Biden vs. Trump would not be the first presidential rematch

(The hill) – With President Biden officially declaring his candidacy for re-election in 2024, the country could be gearing up for a rematch of the 2020 presidential election.

Biden launched his long-awaited advertisement in a video early Tuesday morning, criticizing what he has termed “MAGA Republicans,” including footage of the January 6, 2021 insurrection and protesters opposing the Supreme Court’s decision to overturn Roe v. Wade.

Despite the early stage of election season, Biden appears poised to win the Democratic nomination with only two long-shot opponents, self-help author Marianne Williamson and environmental lawyer and anti-vaccine activist Robert F. Kennedy Jr., opposing him.

Trump also appears to be in a strong position to win the Republican nomination with him leading most polls by double digits.

If a Biden-Trump rematch does happen, it would be the first time in more than half a century that a presidential rematch has happened, but far from the first time.

Here are the rematches of the presidential elections that have happened in the history of the United States:

Adams vs. Jefferson

Former Presidents John Adams and Thomas Jefferson (White House Historical Society)

The first rematch in a presidential election occurred shortly after the Constitution went into effect. John Adams and Thomas Jefferson had become the leaders of the Federalist and Democratic-Republican parties, respectively, and they met in two of the bitterest races in the country’s history.

Adams and Jefferson first clashed in 1796. Candidates at the time did not campaign directly and relied on their supporters to campaign for them.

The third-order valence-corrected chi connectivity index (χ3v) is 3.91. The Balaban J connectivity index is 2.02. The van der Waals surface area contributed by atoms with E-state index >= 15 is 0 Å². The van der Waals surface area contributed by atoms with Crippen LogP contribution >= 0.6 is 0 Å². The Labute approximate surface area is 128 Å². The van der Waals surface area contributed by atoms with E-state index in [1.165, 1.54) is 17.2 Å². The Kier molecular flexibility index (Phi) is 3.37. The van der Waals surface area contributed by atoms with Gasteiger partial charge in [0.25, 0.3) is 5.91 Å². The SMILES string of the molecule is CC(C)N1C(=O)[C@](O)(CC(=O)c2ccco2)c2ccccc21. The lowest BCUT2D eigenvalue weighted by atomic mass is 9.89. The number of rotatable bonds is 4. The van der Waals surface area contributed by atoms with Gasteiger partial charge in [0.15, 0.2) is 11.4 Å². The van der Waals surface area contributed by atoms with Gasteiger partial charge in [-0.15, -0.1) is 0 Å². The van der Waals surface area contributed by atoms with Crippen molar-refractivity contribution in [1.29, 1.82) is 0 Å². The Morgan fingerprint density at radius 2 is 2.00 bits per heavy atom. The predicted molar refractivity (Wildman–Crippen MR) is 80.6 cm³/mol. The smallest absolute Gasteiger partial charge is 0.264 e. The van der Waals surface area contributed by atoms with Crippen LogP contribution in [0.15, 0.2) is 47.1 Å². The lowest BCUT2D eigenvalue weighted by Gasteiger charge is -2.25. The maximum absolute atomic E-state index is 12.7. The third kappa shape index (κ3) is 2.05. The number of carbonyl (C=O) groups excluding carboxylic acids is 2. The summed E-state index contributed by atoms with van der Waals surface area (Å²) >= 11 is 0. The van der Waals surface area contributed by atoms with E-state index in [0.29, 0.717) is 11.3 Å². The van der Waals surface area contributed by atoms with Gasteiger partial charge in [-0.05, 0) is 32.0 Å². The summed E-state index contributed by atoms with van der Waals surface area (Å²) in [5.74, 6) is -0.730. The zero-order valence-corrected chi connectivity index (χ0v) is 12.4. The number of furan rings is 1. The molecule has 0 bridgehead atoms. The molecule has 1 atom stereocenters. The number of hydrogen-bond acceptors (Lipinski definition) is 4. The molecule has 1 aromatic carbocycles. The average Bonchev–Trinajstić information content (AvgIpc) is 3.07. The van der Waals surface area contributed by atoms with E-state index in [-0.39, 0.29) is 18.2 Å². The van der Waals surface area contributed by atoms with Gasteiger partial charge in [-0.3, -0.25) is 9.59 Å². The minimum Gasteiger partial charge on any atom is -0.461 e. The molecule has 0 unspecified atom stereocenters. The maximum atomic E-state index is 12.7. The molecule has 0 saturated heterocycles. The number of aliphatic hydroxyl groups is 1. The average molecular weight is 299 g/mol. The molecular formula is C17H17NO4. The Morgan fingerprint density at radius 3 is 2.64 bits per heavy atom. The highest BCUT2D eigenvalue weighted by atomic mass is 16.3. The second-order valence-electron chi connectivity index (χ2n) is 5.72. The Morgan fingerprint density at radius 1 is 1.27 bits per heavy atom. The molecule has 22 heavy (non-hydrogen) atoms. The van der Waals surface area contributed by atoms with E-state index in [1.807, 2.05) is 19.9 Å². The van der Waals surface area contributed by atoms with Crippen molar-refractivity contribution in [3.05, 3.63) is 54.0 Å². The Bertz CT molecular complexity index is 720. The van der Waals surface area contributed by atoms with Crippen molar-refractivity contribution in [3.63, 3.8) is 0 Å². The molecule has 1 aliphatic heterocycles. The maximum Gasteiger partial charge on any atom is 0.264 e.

Jefferson was accused of having an affair with one of his slaves, while Adams was nicknamed “His rotundity,” an insult for his weight, according to The National Constitution Center. Adams ultimately won the race by a narrow margin, 71 electoral votes to Jefferson’s 68.

The election of 1800 only increased the bitterness between the two sides. the jefferson critics accused of being an atheist and stated that his choice would lead to “murder, robbery, rape, adultery and incest,” according to the Miller Center at the University of Virginia. Adams was accused of wanting one of his sons to marry one of King George III’s daughters in order to create an American royal dynasty.

Jefferson defeated Adams to deny him re-election, winning 73 electoral votes to Adams’ 65. Jefferson received the same number of votes as another Democratic-Republican, Aaron Burr, but the House broke the tie and Jefferson secured the presidency with the body’s 36.he vote.

Quincy Adams vs. Jackson

Former Presidents John Quincy Adams and Thomas Jefferson (White House Historical Society)

John Quincy Adams, the son of the second president, and General Andrew Jackson first clashed in 1824 at a time when there was only one political party, the Democratic-Republicans. The Federalist Party had collapsed by this point, and Adams and Jackson, along with fellow candidates William Crawford and Henry Clay, considered themselves members of the same party.

The 1824 contest became the second in American history to go to the House to choose a winner when no candidate received a majority of the vote. jackson cattle a plurality of the popular and electoral votes, making him hope to ultimately be elected president, according to the National Archives.

Clay did not advance to the House tiebreaker, but he had considerable influence in the House as a speaker. He advocated for Adams, with whom he was more ideologically aligned, helping him achieve victory.

Adams later appointed Clay as Secretary of State, which Jackson and his allies criticized as a “corrupt deal.”

Adams and Jackson soon after established their own political parties, the National Republicans and the Democrats, and clashed again in 1828. The contest was dominated by personal attacks, similar to 1800. Jackson was accused of being bloodthirsty and adulterous, while Adams was accused corruption and facilitate prostitution.

Jackson’s high popularity helped him in the race and he handily defeated Adams.

Van Buren vs. Harrison

Former Presidents Martin Van Buren and Willian Henry Harrison (White House Historical Society)

Opponents of Jackson’s presidency coalesced around the newly discovered Whig Party in the mid-1830s. But the Whigs drew from a wide range of members representing different ideologies and regions of the country, and they fought to form a consensus beyond opposing Jackson.